By Heather Hoch
By Eric Schaefer
By New Times
By Rachel Miller
By Eric Schaefer
By Heather Hoch and Lauren Saria
By Robrt L. Pela
By Heather Hoch
Don't bet on it.
The food's gorgeous. Just make sure your credit card's not maxed out, because the … la carte menu may put you over the top.
Palo Verde is the more casual of the resort's two dining rooms. Rounded white walls give it an adobe look, while large, woven wall hangings feature abstract boulders. The open kitchen peers out from behind ristras, strings of garlic and gleaming copper pots and pans. The service is professionally informal and unobtrusive. And there's no music, either, to interfere with the principal business at hand: eating.
Like Todd's, this restaurant furnishes the best reason to shed your cocoon and dine out: It serves outstanding food, with a Southwestern flair, that most people couldn't begin to make at home.
Take the soup, for example, a smoked-vegetable-and-seafood chowder bursting with flavor and a peppery kick, a perfect starter for chilly winter evenings.
Millimeter-thin strips of marinated ahi tuna, combining Japanese and Southwestern tastes, also work nicely as an appetizer. The butter-tender fish supports a mound of avocado papaya salsa while nestling alongside a puddle of jalape¤o lime cream.
But the appetizer gold medal goes to a terrific salad of greens in a mint vinaigrette, topped with warm, cornmeal-crusted pheasant. A poet once said God gave people the gift of memory so there would be roses in December. At $8.50, this small dish will empty your wallet faster than it will fill your belly, but I figure I've gotten a $20 memory to trot out the next time I warm up leftovers for dinner.
A couple of the main dishes are superb. Rack of lamb showed up as two meaty, juicy hunks, encrusted with pecans and thoughtfully severed from the bone. The sweet peppers and goat cheese sharing the plate may have been gilding the lily, but sometimes I don't mind having my lilies gilded.
The lamb was also accompanied by quinoa, a crunchy, offbeat grain from the Andes. It's been heavily promoted in health and natural-food stores, and may replace potatoes and rice in upscale restaurants in the Nineties.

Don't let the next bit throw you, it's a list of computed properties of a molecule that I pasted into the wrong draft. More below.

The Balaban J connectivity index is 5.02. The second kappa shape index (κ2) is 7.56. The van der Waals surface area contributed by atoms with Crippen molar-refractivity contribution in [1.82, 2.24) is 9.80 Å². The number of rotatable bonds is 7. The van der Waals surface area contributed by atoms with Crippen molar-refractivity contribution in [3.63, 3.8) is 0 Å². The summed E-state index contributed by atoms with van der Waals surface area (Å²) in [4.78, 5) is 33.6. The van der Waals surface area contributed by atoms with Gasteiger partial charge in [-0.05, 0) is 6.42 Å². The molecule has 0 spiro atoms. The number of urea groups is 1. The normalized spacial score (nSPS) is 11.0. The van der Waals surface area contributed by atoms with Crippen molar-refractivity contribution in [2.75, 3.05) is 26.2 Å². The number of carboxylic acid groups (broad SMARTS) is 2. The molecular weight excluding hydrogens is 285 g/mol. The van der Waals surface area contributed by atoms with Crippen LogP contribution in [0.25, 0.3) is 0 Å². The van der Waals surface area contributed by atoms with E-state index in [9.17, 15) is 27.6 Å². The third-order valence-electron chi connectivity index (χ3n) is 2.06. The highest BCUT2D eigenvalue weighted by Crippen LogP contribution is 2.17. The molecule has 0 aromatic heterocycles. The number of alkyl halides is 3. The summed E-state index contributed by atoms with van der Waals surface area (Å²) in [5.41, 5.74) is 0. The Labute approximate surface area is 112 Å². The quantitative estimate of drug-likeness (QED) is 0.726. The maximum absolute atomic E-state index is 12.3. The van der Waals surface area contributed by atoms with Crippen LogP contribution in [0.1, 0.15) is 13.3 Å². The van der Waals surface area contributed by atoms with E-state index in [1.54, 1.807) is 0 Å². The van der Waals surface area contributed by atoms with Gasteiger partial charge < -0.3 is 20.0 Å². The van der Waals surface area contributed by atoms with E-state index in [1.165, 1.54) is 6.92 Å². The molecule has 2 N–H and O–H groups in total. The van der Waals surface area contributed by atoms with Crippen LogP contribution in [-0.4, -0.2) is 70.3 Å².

Nothing ordinary about the roast squab, either. The tender bird came festooned with smoky-flavored slivers of pork, and moistened with a chipotle cider sauce. It's a strongly flavored dish, and the side of wild-rice compote was a well-chosen complement.
I wasn't quite sure what to expect from the Southwestern bouillabaisse--perhaps a fish stew stocked with aquatic life from Lake Pleasant?
What turned up wasn't quite so far-fetched. Shrimp, scallops, mussels, cockles and a chunk of lobster floated in a chile-infused tomato broth. Black beans, nopal cactus and fresh corn provided the heavy Southwestern accent. But these local touches competed with slices of toasted French bread slathered with aioli, the garlicky spread that is de rigueur with bouillabaisse. Unlike the other main dishes we sampled, however, this one never quite added up beyond the sum of its parts.
Our waitress steered us to a wonderful dessert, well worth the extra three miles I logged trying to burn it off. Fragrant toffee custard came resting on a sweet, chocolate-studded pastry shell, with caramelized whipped cream and an intense chocolate sauce.
I wish she had steered us away from the bizarre dessert called the Southwestern trio. A .333 hitter will probably get into the Hall of Fame, but at $6.50 a pop, I expected this dessert to bat 1.000.
Nothing wrong with the chocolate-cake part, but the flan came in a sauce studded with so much lemon, it made the plate pucker. And the sweet-potato empanada seemed more far-out than inventive.
When snowbird visitors wish to show appreciation for your generous hospitality, suggest they take you to Palo Verde. If they come back next year, you'll know they're either real food lovers or real friends.